DML: SELECT Statements

These are fundamental and are likely the first thing you ever learn or ever type in SQL. But, they are incredibly versatile and when used correctly can give us precise control over how we subset our data.

Let’s take a look at a few simple ways we can use SELECT.

Column Selection

To return all the columns from our table, we simply write

SELECT
	*
FROM dbo.Song;
ID Name Duration
1 Under Pressure 249
2 Billie Jean 293
3 The Winner Takes It All 295
4 Our House 203
5 Take On Me 225
6 The Tide Is High 231
7 Red Red Wine 182
8 Do You Really Want To Hurt Me 263
9 Relax 238
10 Gold 231

Suppose we don’t want to return results from every column and are only interested in a subset of the columns. This time we must explicitly name the subset of columns we want to see.

SELECT
	Name
,	Duration
FROM	dbo.Song;

TOP

To return a specific number of rows from dbo.Song (say, 3):

SELECT 
	TOP 3
	*
FROM dbo.Song;
ID Name Duration
1 Under Pressure 249
2 Billie Jean 293
3 The Winner Takes It All 295

This is the top 3 based on the physical ordering of the table. But we can also specify an ordering of our chosing.

ORDER BY

Let’s combine ‘TOP’ with ‘ORDER BY’ to get the song with the longest duration.

SELECT
	TOP 3
	*
FROM dbo.Song
ORDER BY 
	Duration DESC;
ID Name Duration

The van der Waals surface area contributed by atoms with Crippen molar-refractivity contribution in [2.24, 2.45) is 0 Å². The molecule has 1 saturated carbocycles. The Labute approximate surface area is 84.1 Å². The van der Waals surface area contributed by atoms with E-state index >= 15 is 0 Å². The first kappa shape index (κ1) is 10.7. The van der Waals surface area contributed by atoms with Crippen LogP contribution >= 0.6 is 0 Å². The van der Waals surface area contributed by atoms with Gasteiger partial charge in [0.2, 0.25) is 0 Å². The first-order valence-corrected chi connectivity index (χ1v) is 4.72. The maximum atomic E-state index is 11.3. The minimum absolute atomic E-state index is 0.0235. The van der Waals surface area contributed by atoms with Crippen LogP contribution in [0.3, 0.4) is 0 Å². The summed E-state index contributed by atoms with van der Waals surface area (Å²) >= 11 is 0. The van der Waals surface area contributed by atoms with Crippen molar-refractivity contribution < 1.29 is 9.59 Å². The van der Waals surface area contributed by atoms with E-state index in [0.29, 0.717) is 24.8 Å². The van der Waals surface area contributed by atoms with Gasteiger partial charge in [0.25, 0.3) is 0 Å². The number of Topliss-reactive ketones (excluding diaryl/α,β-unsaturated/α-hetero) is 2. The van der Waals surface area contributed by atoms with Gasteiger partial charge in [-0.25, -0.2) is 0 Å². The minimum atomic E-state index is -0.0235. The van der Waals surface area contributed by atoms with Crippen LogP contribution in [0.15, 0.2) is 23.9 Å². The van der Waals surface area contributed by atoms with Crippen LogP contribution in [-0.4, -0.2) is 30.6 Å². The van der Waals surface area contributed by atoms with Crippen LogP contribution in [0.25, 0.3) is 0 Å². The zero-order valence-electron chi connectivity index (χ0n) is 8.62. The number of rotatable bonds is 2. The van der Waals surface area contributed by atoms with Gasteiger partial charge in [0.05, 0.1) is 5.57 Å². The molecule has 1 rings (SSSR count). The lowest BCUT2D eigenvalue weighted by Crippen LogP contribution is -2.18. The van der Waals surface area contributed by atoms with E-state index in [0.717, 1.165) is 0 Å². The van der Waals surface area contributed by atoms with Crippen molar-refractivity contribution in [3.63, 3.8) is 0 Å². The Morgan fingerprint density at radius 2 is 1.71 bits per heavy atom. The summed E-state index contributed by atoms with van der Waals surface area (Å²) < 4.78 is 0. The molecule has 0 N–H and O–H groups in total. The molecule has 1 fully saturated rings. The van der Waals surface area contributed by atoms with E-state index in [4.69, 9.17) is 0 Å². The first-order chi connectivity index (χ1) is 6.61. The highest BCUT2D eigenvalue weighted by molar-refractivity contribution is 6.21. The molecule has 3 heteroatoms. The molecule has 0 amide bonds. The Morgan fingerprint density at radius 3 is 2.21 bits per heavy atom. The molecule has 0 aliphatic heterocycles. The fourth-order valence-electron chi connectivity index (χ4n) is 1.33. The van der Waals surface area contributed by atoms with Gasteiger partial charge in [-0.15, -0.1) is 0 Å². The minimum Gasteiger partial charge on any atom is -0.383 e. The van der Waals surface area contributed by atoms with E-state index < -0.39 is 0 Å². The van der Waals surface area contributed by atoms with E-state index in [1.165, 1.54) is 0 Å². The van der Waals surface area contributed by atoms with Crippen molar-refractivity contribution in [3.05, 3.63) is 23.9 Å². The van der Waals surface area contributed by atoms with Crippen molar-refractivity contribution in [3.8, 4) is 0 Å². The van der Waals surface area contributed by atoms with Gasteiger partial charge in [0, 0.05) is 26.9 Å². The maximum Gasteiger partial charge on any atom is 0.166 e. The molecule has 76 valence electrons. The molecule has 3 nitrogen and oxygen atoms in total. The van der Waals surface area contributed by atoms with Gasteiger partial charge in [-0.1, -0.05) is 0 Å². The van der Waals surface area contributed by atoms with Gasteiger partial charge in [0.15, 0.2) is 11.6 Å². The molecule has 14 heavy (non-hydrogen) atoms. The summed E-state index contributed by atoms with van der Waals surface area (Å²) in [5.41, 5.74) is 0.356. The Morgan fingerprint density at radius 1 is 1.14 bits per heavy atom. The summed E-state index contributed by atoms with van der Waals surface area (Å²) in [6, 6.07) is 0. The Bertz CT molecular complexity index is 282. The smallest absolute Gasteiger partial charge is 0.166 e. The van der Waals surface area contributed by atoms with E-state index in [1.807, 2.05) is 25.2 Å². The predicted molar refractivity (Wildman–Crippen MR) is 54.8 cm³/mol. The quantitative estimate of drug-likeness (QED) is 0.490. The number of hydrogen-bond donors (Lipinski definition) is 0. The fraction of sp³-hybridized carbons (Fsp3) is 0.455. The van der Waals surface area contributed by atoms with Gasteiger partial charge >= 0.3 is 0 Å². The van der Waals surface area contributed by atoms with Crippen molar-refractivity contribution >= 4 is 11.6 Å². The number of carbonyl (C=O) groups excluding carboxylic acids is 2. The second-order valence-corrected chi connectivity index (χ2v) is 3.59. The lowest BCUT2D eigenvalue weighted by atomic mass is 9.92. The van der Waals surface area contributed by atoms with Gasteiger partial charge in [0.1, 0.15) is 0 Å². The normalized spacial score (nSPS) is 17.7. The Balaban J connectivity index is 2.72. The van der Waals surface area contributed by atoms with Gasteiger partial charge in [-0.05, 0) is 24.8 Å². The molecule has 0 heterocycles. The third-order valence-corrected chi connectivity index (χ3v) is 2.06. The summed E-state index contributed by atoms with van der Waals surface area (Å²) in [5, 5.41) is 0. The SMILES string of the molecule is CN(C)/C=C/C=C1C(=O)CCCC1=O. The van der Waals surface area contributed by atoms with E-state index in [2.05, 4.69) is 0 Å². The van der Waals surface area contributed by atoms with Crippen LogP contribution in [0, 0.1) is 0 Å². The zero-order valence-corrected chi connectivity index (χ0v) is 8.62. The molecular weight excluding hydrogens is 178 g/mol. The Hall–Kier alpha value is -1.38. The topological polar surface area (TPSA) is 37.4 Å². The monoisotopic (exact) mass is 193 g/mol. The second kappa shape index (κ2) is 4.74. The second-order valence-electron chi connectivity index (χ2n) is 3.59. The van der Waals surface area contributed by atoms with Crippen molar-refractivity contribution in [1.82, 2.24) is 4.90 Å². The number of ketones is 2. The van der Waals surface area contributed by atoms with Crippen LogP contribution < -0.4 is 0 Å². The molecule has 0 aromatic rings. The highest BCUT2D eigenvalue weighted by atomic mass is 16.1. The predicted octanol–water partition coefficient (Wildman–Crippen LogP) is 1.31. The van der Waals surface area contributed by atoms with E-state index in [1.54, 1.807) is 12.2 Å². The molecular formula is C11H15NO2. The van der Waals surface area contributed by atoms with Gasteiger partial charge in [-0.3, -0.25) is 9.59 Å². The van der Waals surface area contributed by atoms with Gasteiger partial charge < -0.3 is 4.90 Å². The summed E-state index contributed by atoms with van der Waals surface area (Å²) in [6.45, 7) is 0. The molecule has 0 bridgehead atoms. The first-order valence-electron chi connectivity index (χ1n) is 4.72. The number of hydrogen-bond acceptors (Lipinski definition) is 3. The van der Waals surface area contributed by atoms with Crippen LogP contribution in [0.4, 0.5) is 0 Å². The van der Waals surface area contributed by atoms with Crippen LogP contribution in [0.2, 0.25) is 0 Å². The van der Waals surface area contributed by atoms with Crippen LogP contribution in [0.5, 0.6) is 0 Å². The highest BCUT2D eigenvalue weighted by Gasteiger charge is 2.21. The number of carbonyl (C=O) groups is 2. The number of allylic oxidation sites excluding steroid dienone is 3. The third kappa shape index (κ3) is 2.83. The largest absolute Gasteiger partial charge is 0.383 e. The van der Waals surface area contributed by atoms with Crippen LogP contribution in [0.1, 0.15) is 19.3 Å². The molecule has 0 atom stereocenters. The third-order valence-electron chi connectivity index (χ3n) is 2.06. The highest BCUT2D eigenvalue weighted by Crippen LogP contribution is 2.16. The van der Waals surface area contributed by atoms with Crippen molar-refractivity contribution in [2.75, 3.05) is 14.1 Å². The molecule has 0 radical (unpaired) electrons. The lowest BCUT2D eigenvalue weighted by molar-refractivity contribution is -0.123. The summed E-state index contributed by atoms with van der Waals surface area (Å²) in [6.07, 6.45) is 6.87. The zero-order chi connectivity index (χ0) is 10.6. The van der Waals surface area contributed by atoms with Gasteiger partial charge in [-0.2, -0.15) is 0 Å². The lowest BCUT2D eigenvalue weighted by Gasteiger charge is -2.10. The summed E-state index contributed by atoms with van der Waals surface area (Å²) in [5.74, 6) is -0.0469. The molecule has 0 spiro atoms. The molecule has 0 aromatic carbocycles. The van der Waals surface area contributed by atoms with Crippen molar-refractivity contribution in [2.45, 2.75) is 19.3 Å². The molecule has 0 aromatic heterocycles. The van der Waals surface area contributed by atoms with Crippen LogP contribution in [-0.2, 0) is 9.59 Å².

3 The Winner Takes It All 295
2 Billie Jean 293
8 Do You Really Want To Hurt Me 263

Note: we don’t actually need to use TOP in combination with ORDER BY. Remove TOP 1 from the above example and we will return every result from the table.

WHERE

When we are interested in only specific rows of data we use the WHERE clause to specify conditions over our selection.

Equality

For instance, we are only interested returning Billie Jean:

SELECT
	*
FROM dbo.Songs
WHERE Name = 'Billie Jean';

Note: the opposite of = is <> or != but I think the latter is deprecated.

List

We might be interested in a list of songs:

SELECT
	*
FROM dbo.Songs
WHERE Name IN ('Billie Jean','Billie Jean');

Note:

  • The opposite of IN is NOT IN
  • If you have very large list of songs, consider joining instead.

Wildcards

Say we are interested in all songs beginning with the letter T.

SELECT
	*
FROM dbo.Songs
WHERE Name LIKE 'T%';

Wildcards:

  • % can substitute any number of characters (including zero).
  • _ can substitute a single character.

Inequalities

Say we are interested in all songs shorter than 4 minutes.

SELECT
	*
FROM dbo.Songs
WHERE Duration < 240;

We could even accommodate multiple conditions with logical operators (AND,OR). Let’s return songs that begin are shorter than 4 minutes but also longer than (or equal to) 3 minutes.

SELECT
	*
FROM	dbo.Songs
WHERE Duration < 240
AND Duration >= 210;

Note: I’m not a fan of using BETWEEN (look it up). Your mileage may vary but I like how there is no ambiguity between > and >= or < and <=.